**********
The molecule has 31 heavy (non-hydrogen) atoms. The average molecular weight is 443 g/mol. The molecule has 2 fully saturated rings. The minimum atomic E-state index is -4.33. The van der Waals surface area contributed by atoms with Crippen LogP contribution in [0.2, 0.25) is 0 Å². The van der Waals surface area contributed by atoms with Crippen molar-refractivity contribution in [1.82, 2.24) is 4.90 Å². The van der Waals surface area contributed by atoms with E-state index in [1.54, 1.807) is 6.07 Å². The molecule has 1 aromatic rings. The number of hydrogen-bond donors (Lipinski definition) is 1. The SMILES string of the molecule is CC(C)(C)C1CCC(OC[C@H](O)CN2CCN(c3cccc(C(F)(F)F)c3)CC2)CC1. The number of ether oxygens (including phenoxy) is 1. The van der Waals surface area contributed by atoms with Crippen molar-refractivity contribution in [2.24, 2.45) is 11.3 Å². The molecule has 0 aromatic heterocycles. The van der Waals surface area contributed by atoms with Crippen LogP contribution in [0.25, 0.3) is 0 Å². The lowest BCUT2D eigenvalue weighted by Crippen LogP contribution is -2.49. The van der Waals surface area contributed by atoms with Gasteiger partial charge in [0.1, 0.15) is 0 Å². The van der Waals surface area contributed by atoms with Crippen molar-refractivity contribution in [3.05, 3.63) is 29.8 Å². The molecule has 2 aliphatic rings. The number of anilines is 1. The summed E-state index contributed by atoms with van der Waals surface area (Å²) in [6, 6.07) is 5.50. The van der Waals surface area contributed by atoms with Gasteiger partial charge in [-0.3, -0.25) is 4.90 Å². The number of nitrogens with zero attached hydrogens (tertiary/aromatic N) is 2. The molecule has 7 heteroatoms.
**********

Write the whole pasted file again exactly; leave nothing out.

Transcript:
The molecule has 31 heavy (non-hydrogen) atoms. The average molecular weight is 443 g/mol. The molecule has 2 fully saturated rings. The minimum atomic E-state index is -4.33. The van der Waals surface area contributed by atoms with Crippen LogP contribution in [0.2, 0.25) is 0 Å². The van der Waals surface area contributed by atoms with Crippen molar-refractivity contribution in [1.82, 2.24) is 4.90 Å². The van der Waals surface area contributed by atoms with E-state index in [1.54, 1.807) is 6.07 Å². The molecule has 1 aromatic rings. The number of hydrogen-bond donors (Lipinski definition) is 1. The SMILES string of the molecule is CC(C)(C)C1CCC(OC[C@H](O)CN2CCN(c3cccc(C(F)(F)F)c3)CC2)CC1. The number of ether oxygens (including phenoxy) is 1. The van der Waals surface area contributed by atoms with Crippen molar-refractivity contribution in [2.24, 2.45) is 11.3 Å². The molecule has 0 aromatic heterocycles. The van der Waals surface area contributed by atoms with Crippen LogP contribution in [0.25, 0.3) is 0 Å². The lowest BCUT2D eigenvalue weighted by Crippen LogP contribution is -2.49. The van der Waals surface area contributed by atoms with Gasteiger partial charge in [0.1, 0.15) is 0 Å². The van der Waals surface area contributed by atoms with Crippen molar-refractivity contribution in [3.05, 3.63) is 29.8 Å². The molecule has 2 aliphatic rings. The number of anilines is 1. The summed E-state index contributed by atoms with van der Waals surface area (Å²) in [6, 6.07) is 5.50. The van der Waals surface area contributed by atoms with Gasteiger partial charge in [-0.3, -0.25) is 4.90 Å². The number of nitrogens with zero attached hydrogens (tertiary/aromatic N) is 2. The molecule has 7 heteroatoms.